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7 First Steps If You Think You Have Schizophrenia

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Stop. Take a deep breath. I know your mind is swimming with thoughts and fears and maybe even symptoms. But take another deep breath. You are going to be OK.

1. First thing’s first: Make an appointment with a psychiatrist.

One of the most important things you can do is make an appointment with a psychiatrist or psychiatric nurse practitioner. Schizophrenia is complicated and nuanced, so it’s important to find someone who specializes in psychiatry rather than your primary care doctor.

It’s also important not to jump to conclusions. There are actually many illnesses that can have symptoms similar to those of schizophrenia. Anxiety, depression, bipolar disorder, and post-traumatic stress disorder (PTSD) are all among those that can have psychotic features. This isn’t to say mental illnesses with psychotic features are any less serious than schizophrenia, but they can play out in different ways.

2. Write down what you’re feeling and experiencing.

It can be so easy to forget details or even entire events when it feels like everything is spinning out of control. There have been numerous times where I’ll experience symptoms, intend to tell my doctor, and completely forget about them at my appointment. But the more detail your mental health professional has, the better they will be able to understand what you’re going through. When possible, keep notes about what you’re experiencing — and not just what you think are symptoms. Adding more detail can also potentially help you and your doctor identify any symptoms you may not have caught and any potential triggers to your symptoms.

3. In your search for treatment, don’t underestimate the power of therapy. 

If your chosen psychiatric professional doesn’t do talk therapy, look into finding a therapist. Medications for schizophrenia can be very hit or miss, so you can’t always rely on them to resolve all of your symptoms on their own. Talking about what you’re experiencing and exploring what’s behind that can help you identify and address triggers and also plan for what to do when those triggers arise. In my own experience with talk therapy for psychosis, it’s helped me work through feelings of shame, better understand my illness, and also figure out ways to manage symptoms in ways my medication doesn’t, like how to get organized when my cognitive symptoms come on strong.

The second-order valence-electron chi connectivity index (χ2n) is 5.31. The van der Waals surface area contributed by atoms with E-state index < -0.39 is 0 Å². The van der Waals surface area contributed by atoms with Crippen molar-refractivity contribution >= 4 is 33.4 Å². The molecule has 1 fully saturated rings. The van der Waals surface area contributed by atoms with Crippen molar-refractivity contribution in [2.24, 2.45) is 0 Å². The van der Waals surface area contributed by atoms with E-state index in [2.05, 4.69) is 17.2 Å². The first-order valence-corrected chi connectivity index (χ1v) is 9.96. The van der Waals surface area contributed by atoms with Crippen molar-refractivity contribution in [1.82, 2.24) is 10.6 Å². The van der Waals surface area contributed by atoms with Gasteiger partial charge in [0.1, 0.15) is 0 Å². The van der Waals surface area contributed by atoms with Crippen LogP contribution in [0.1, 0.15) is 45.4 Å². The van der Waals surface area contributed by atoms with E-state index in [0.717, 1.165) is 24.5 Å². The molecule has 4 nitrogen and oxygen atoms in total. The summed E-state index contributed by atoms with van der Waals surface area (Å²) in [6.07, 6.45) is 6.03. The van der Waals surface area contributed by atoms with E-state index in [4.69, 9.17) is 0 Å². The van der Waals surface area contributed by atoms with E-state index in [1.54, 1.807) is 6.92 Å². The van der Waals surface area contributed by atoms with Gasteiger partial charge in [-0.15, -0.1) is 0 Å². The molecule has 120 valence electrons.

4. Don’t believe the stereotypes about schizophrenia. 

There is life after this diagnosis and you will not automatically become the kind of person the media describes. No matter how scary the media makes schizophrenia out to be, this diagnosis does not change who you are as a person. Having schizophrenia does not mean you will be violent or dangerous. It does not mean you have anything to be ashamed of. And it does not mean you are anything less than human. You are important, you matter, and you are still you — just with some additional obstacles.

5. Find people in whom you feel safe confiding. 

Disclosure can be a huge hurdle in life with any mental illness, and the stigma surrounding schizophrenia can make it even more daunting. But having a support system can be vital in navigating life with a serious mental illness. Having someone who can check in with you or in whom you can confide can ease the burden this diagnosis lays across your shoulders. They may not know what to do or may not fully understand what you’re going through, but they can still offer support. In addition to your local support system, finding others with schizophrenia and related disorders either in person or on social media can help you feel less alone and give you the opportunity to connect with people with similar experiences.

6. Don’t forget about self-care. 

Having symptoms and going through the diagnostic process and treatment is a lot to handle! Even if it feels unimportant or awkward, make time to take care of yourself. Take a bath, curl up under a blanket with a cup of hot tea, go for a walk, unplug from the world for a bit — whatever makes you feel calm and centered. Taking even a few minutes of self-care time on a daily basis can help make your recovery a little easier to tackle.

7. But above all else, keep in mind treatment looks different for everyone. 

The truth about schizophrenia is it’s unpredictable and impacts people in all different kinds of ways based off of many different factors. So, it’s important to remember what works for other people may not work for you. For some people, medication is great. For others, not so much. And that’s OK. Don’t forget, there are other options in addition to medications. Talk therapy can be very helpful for people with schizophrenia. Focus on what works for you, take care of yourself, and surround yourself with people who support you. The stereotype, the stigma, and the shame may be ringing in your ears, but stop. Take a breath. You are still you. And you can do this.

This story originally appeared on [CREDIT SOURCE HERE]
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Originally published: October 2, 2021
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